(See the previous post.)
First off, believing that "most people are dumb" is an adolescent fantasy. Most people are average and want to get better. They just don't know how. What works in one area doesn't work in another area, and that dissonance causes them problems.
If you're a guild working on T4 content, take a WoW Web Stats log of your raid. Or take a look at one of the numerous WWS posts on the Raid and Dungeons forums. Over and over you will see the same mistakes. And it's not even "mistakes" like frost vs fire.
- Hunters not using Steady Shot
- Hunters missing shots
- Rogues using Shiv instead of Sinister Strike/Backstab
- Dagger rogues using Sinister Strike
- Rogues missing attacks
- Rogues using Eviscerate instead of Slice and Dice/Rupture
- Warlocks not keeping DoTs up
- Cat Druids not using Shred
- Mages missing spells
- Mages using many different spells instead of their best spells
- Shadow Priests not keeping DoTs up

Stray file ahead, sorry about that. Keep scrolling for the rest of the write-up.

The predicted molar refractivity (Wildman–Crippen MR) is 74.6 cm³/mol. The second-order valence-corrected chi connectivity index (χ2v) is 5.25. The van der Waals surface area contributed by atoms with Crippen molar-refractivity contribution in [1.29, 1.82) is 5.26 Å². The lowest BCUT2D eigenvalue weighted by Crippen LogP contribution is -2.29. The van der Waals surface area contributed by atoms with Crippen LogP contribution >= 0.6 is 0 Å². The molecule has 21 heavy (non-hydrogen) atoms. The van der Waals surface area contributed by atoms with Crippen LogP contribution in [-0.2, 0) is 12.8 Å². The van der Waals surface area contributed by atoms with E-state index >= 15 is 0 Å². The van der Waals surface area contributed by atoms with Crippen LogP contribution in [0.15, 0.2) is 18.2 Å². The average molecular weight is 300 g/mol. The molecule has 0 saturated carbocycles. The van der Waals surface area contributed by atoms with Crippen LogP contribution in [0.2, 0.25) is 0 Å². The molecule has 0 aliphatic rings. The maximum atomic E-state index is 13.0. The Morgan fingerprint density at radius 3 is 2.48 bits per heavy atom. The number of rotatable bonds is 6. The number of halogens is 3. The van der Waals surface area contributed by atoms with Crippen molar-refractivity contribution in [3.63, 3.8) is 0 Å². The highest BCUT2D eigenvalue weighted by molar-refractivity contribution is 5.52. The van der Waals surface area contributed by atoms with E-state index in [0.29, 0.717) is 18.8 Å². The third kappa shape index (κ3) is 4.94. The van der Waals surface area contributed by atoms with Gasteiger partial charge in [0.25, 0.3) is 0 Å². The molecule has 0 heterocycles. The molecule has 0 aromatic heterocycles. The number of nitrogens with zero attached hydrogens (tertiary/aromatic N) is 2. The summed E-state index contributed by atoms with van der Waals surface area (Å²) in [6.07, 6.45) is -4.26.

You'll see the same mistakes, again and again. And at some point, you have to wonder if there's a reason that all these different people are making the same mistake, and how things could be changed to keep them from making such systemic mistakes.
Also, I'm not saying that healers and tanks are perfect. It's just that our mistakes tend to have immediate consequences, and thus we try to correct them on the very next attempt.
You do occasionally see systemic tank and healer mistakes. Tree Druids who don't stack Lifeblooms, Priests who spam Flash Heal, Prot Warriors who don't Shield Slam.
(The fact that Paladins only have 2 healing spells, one of which is spammed on a tank, makes it pretty hard to have systemic errors. About the only one I can think of is paladins not using Lay On Hands.)
Healer/tank mistakes tend to be of the immediate, tactical variety, such as healing the wrong person, or BoPing a warlock with Moroe's Garrote instead of saving it for a healer/mage. The thing about tactical mistakes is that you realize the mistake quite soon after you make it. That "feedback loop" is there, and that makes it easier to improve.